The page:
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Migratory birds: From civil service to politics, but why?

Are they like Hacker in ‘Yes, Minister’, unable to believe in their existence unless they read about it in the newspapers? Or is it a nose for the main chance?
'Yes Minister' starring Paul Eddington as the Right Honourable James Hacker, Nigel Hawthorne as Sir Humphrey Appleby and Derek Fowlds as Bernard Woolley.
'Yes Minister' starring Paul Eddington as the Right Honourable James Hacker, Nigel Hawthorne as Sir Humphrey Appleby and Derek Fowlds as Bernard Woolley.

Mani Shankar Aiyer   |   Published 27.02.20, 04:24 PM

I think the first Indian Foreign Service officer to quit the service was Manohar Lal Sondhi of the 1956 batch, if memory serves right. There had been an earlier pull out – an officer with a Bengali or Oriya name – Bandyopadhyaya/Mahapatra? - that I am unable to instantly recall, who, legend had it, had gone into the Praja Socialist Party before dropping, like his party, out of yessight. But my memory tells me he was not IFS but IAS. And then there was an Andhra IAS – his name too escapes me – who was rejected on security grounds for having joined the Communist insurrection in the Srikakulam region, which broke out because Stalin considered India’s independence a bourgeois fraud. Rumour went that he had gone back into the maquis and was not, to the best of my knowledge, heard of again.

So, let us begin with Sondhi. His first posting was to Prague. He was so horrified at the excesses of the Communist regime in Czechoslovakia that he could not stomach being an instrument of a foreign policy that regarded the Soviet Union as a friend and the United States with deep suspicion. He joined the Indian Council of World Affairs, then as now located in New Delhi’s Sapru House, and served as my Director of Studies when my 1963 batch was sent on probation to Sapru House in the summer of 1964. He was not a particularly inspiring teacher but came into his own in the Lok Sabha when he got elected from the New Delhi constituency on a Jan Sangh ticket, defeating H.R. Khanna, the giant of the Partition years, who had rehabilitated thousands of refugees from Pakistan as Nehru’s Minister of Works and Housing. Inder Gujral told me that he was so stunned at Sondhi’s victory that he rushed to discover from Khanna the reasons for his crushing defeat. Khanna returned the immortal reply, “You see, Gujral, I provided housing to thousands but could not provide it to all and so those who did not get a house did not vote for me. And those who did get a house said they had wanted a flat on the ground floor and had got it instead on the first floor – so they voted for my rival!” Sondhi later had a falling out with Atal Behari Vajpayee and in his last days could be seen aimlessly wandering around at places like the India International Centre seeking out a shoulder to weep on. If he had been born a few decades later than he was, he might have flourished in this more right-wing, Trump-is-Tops era. Yet, I wonder: he was never a communalist and perhaps would not have fitted into the Modi dispensation.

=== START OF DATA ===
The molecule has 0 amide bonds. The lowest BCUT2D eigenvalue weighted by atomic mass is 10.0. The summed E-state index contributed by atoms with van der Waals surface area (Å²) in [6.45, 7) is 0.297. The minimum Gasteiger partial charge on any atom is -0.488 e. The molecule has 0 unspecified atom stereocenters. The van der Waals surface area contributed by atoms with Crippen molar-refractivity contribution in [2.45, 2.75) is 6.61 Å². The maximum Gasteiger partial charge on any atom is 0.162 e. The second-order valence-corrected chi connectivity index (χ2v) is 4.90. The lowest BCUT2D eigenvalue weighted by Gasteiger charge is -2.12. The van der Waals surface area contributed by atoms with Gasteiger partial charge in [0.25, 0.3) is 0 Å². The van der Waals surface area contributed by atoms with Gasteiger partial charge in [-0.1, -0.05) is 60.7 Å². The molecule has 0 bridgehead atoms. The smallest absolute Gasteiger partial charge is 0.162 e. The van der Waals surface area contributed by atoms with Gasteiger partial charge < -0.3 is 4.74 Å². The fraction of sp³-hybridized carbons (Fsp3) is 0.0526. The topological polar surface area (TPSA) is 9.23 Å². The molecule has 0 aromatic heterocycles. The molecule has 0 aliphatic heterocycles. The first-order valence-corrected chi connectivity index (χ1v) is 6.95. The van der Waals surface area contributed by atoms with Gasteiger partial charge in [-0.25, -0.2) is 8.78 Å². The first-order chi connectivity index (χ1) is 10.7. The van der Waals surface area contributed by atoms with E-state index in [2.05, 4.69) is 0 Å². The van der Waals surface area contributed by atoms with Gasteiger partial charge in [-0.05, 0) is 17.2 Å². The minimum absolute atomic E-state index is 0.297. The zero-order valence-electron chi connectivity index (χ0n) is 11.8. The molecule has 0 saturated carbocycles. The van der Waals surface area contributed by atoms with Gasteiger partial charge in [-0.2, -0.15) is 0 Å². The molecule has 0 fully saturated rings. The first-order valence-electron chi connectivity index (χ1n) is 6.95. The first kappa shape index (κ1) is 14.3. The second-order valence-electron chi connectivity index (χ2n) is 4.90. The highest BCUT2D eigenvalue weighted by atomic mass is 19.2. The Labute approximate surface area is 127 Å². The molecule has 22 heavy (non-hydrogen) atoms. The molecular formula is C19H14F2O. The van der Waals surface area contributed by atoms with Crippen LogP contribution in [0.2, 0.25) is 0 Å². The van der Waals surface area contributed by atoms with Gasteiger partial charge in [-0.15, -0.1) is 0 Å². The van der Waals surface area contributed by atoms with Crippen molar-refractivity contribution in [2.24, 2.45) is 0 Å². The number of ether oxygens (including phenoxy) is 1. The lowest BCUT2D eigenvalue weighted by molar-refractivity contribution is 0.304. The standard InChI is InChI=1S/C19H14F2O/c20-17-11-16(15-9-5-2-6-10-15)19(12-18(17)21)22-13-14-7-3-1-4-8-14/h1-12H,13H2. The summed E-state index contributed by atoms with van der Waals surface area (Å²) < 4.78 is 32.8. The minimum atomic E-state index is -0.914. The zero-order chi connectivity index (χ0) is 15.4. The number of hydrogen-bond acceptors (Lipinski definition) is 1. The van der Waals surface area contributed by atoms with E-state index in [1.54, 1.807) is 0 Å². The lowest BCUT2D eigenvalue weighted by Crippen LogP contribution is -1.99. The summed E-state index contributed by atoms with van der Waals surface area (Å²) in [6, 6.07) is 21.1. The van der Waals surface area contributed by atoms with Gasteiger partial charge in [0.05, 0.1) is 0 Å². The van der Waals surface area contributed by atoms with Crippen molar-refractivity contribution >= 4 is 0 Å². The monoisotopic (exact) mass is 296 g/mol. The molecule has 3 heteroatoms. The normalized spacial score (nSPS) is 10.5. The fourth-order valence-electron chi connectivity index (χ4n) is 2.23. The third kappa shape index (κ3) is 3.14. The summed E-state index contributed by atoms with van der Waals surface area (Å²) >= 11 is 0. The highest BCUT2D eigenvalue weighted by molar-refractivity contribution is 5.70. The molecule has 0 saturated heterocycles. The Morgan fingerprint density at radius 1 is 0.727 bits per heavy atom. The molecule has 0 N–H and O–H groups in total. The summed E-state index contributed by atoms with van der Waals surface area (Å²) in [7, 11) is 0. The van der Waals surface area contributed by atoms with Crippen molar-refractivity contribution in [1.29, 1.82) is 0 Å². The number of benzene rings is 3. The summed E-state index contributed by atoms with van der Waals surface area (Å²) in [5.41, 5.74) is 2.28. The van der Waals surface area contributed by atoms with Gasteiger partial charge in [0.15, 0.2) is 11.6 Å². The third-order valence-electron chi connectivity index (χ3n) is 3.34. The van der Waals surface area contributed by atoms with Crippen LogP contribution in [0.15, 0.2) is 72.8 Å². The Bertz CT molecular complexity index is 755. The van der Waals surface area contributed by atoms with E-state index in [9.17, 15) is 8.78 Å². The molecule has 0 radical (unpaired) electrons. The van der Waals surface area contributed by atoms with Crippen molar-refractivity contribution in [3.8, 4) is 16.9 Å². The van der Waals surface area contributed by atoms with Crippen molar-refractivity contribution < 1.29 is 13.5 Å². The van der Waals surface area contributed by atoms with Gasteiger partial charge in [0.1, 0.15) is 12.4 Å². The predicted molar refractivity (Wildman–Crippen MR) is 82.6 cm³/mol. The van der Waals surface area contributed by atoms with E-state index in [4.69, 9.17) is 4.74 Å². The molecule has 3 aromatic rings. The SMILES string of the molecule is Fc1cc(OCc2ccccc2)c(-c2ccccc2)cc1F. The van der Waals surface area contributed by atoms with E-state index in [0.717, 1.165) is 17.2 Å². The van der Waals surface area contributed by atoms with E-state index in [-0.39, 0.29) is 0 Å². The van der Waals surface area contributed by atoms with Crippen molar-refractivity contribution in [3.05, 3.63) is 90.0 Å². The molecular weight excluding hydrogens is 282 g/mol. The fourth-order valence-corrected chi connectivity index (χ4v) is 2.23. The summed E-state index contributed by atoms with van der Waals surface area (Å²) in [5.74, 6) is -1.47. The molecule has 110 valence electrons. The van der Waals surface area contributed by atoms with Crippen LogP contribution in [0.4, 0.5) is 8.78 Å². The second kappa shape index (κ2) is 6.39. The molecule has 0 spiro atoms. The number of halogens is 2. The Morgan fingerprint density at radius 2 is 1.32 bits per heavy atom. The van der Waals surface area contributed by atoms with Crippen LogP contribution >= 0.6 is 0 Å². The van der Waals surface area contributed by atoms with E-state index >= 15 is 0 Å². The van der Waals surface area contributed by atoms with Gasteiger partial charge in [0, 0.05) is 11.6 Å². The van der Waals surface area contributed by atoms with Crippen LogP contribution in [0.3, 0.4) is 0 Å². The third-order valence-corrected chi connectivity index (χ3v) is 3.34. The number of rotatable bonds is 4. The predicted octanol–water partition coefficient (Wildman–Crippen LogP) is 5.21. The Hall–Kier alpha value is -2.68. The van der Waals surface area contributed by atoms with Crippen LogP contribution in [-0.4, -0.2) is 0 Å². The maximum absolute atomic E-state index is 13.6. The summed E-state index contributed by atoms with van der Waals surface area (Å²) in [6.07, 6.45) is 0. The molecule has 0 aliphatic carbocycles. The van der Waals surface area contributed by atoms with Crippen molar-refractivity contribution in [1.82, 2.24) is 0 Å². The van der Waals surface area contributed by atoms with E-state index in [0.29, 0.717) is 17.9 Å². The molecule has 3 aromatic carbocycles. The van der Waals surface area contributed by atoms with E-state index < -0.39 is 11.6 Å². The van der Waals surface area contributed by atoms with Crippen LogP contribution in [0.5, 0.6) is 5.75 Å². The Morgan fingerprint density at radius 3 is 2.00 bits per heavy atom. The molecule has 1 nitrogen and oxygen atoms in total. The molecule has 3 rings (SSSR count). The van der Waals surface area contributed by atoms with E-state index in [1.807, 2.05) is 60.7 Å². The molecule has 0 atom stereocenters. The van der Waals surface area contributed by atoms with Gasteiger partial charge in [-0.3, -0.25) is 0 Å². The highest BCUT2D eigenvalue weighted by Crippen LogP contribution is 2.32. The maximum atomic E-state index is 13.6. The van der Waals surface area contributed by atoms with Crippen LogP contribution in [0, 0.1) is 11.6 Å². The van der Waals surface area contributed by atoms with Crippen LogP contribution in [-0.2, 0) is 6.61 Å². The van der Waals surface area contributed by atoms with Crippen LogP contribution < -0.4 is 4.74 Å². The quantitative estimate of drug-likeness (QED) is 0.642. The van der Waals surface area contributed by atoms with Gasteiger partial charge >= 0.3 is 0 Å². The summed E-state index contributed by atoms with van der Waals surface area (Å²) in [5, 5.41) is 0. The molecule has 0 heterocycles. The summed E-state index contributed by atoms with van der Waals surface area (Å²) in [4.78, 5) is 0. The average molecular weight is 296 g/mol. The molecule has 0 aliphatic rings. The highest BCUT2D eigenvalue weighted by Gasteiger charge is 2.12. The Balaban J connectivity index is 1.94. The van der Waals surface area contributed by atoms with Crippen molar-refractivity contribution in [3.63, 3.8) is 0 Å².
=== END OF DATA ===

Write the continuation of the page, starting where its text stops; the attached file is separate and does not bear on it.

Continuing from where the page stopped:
K. Natwar Singh, was another very high-flyer who, after premature retirement at virtually the peak of his diplomatic career, was elected from Bharatpur and became minister of state for chemicals and fertilizer under Rajiv Gandhi before moving into the external affairs ministry as junior minister to P.V. Narasimha Rao. But Rao never forgave his attempts at stealing the limelight and so he suffered a period of eclipse until Sonia Gandhi shed her inhibitions and took over the leadership of the Congress party. Following her spectacular victory over Vajpayee in 2004, Natwar, who had been a confidante of the Nehru-Gandhi family since his college days, achieved his life’s ambition of becoming foreign minister. He was doing extraordinarily well when suddenly the oil-for-food controversy blew up in his face and ended a diplomatic and political career that had been the most high profile of any of his contemporaries. But, at over 90, he carries his years lightly and walks tall, his dignity still intact and his good humour fully restored.